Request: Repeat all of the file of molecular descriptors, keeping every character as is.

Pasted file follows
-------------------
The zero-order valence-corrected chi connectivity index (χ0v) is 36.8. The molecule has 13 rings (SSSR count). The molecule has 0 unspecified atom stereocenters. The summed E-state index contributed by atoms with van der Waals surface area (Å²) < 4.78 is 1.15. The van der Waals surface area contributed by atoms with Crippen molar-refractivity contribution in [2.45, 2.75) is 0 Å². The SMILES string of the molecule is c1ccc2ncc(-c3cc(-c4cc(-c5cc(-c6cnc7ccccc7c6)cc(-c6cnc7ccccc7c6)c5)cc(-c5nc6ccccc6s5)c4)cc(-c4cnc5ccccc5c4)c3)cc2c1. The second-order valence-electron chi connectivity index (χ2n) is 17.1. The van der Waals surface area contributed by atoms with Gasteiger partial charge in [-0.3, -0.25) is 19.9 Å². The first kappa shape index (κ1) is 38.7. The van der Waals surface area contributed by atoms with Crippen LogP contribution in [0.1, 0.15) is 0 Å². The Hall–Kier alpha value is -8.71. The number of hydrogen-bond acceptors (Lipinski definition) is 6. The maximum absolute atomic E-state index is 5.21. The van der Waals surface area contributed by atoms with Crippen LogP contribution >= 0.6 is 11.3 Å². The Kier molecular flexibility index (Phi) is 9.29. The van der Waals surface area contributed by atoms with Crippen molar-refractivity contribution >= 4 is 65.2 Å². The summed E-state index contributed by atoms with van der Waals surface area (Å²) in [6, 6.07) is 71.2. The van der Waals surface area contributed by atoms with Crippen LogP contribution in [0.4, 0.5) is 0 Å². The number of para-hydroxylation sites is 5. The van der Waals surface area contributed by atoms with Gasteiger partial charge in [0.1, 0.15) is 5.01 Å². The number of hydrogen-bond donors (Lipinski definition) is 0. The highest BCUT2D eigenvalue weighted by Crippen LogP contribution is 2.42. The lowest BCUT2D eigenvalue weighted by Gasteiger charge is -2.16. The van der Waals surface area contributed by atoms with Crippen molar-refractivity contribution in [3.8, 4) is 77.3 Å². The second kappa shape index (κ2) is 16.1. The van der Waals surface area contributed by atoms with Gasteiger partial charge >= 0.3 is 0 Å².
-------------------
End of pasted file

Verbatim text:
The zero-order valence-corrected chi connectivity index (χ0v) is 36.8. The molecule has 13 rings (SSSR count). The molecule has 0 unspecified atom stereocenters. The summed E-state index contributed by atoms with van der Waals surface area (Å²) < 4.78 is 1.15. The van der Waals surface area contributed by atoms with Crippen molar-refractivity contribution in [2.45, 2.75) is 0 Å². The SMILES string of the molecule is c1ccc2ncc(-c3cc(-c4cc(-c5cc(-c6cnc7ccccc7c6)cc(-c6cnc7ccccc7c6)c5)cc(-c5nc6ccccc6s5)c4)cc(-c4cnc5ccccc5c4)c3)cc2c1. The second-order valence-electron chi connectivity index (χ2n) is 17.1. The van der Waals surface area contributed by atoms with Gasteiger partial charge in [-0.3, -0.25) is 19.9 Å². The first kappa shape index (κ1) is 38.7. The van der Waals surface area contributed by atoms with Crippen LogP contribution in [0.1, 0.15) is 0 Å². The Hall–Kier alpha value is -8.71. The number of hydrogen-bond acceptors (Lipinski definition) is 6. The maximum absolute atomic E-state index is 5.21. The van der Waals surface area contributed by atoms with Crippen LogP contribution >= 0.6 is 11.3 Å². The Kier molecular flexibility index (Phi) is 9.29. The van der Waals surface area contributed by atoms with Crippen molar-refractivity contribution >= 4 is 65.2 Å². The summed E-state index contributed by atoms with van der Waals surface area (Å²) in [6, 6.07) is 71.2. The van der Waals surface area contributed by atoms with Crippen LogP contribution in [0.4, 0.5) is 0 Å². The number of para-hydroxylation sites is 5. The van der Waals surface area contributed by atoms with Gasteiger partial charge in [0.1, 0.15) is 5.01 Å². The number of hydrogen-bond donors (Lipinski definition) is 0. The highest BCUT2D eigenvalue weighted by Crippen LogP contribution is 2.42. The lowest BCUT2D eigenvalue weighted by Gasteiger charge is -2.16. The van der Waals surface area contributed by atoms with Crippen molar-refractivity contribution in [3.8, 4) is 77.3 Å². The second kappa shape index (κ2) is 16.1. The van der Waals surface area contributed by atoms with Gasteiger partial charge >= 0.3 is 0 Å².